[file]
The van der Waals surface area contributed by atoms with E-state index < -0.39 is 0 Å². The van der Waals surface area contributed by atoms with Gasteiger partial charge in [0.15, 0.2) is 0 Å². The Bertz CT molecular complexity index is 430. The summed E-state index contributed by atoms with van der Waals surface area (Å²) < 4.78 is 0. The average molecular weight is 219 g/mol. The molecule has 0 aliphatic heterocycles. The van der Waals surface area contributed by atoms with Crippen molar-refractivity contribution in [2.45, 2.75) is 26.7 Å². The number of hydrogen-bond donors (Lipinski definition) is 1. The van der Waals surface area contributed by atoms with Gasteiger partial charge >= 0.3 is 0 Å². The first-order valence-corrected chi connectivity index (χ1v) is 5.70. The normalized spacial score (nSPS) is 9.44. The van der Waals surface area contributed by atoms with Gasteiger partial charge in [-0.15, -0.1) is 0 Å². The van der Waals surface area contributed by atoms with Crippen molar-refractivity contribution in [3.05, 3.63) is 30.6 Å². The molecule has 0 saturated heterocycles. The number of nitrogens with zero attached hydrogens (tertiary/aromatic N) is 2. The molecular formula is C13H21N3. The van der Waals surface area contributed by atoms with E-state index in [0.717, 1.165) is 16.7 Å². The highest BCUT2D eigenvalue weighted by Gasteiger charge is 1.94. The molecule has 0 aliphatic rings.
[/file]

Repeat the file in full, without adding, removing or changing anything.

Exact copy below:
The van der Waals surface area contributed by atoms with E-state index < -0.39 is 0 Å². The van der Waals surface area contributed by atoms with Gasteiger partial charge in [0.15, 0.2) is 0 Å². The Bertz CT molecular complexity index is 430. The summed E-state index contributed by atoms with van der Waals surface area (Å²) < 4.78 is 0. The average molecular weight is 219 g/mol. The molecule has 0 aliphatic heterocycles. The van der Waals surface area contributed by atoms with Crippen molar-refractivity contribution in [2.45, 2.75) is 26.7 Å². The number of hydrogen-bond donors (Lipinski definition) is 1. The van der Waals surface area contributed by atoms with Gasteiger partial charge >= 0.3 is 0 Å². The first-order valence-corrected chi connectivity index (χ1v) is 5.70. The normalized spacial score (nSPS) is 9.44. The van der Waals surface area contributed by atoms with Gasteiger partial charge in [-0.15, -0.1) is 0 Å². The van der Waals surface area contributed by atoms with Crippen molar-refractivity contribution in [3.05, 3.63) is 30.6 Å². The molecule has 0 saturated heterocycles. The number of nitrogens with zero attached hydrogens (tertiary/aromatic N) is 2. The molecular formula is C13H21N3. The van der Waals surface area contributed by atoms with E-state index in [0.717, 1.165) is 16.7 Å². The highest BCUT2D eigenvalue weighted by Gasteiger charge is 1.94. The molecule has 0 aliphatic rings.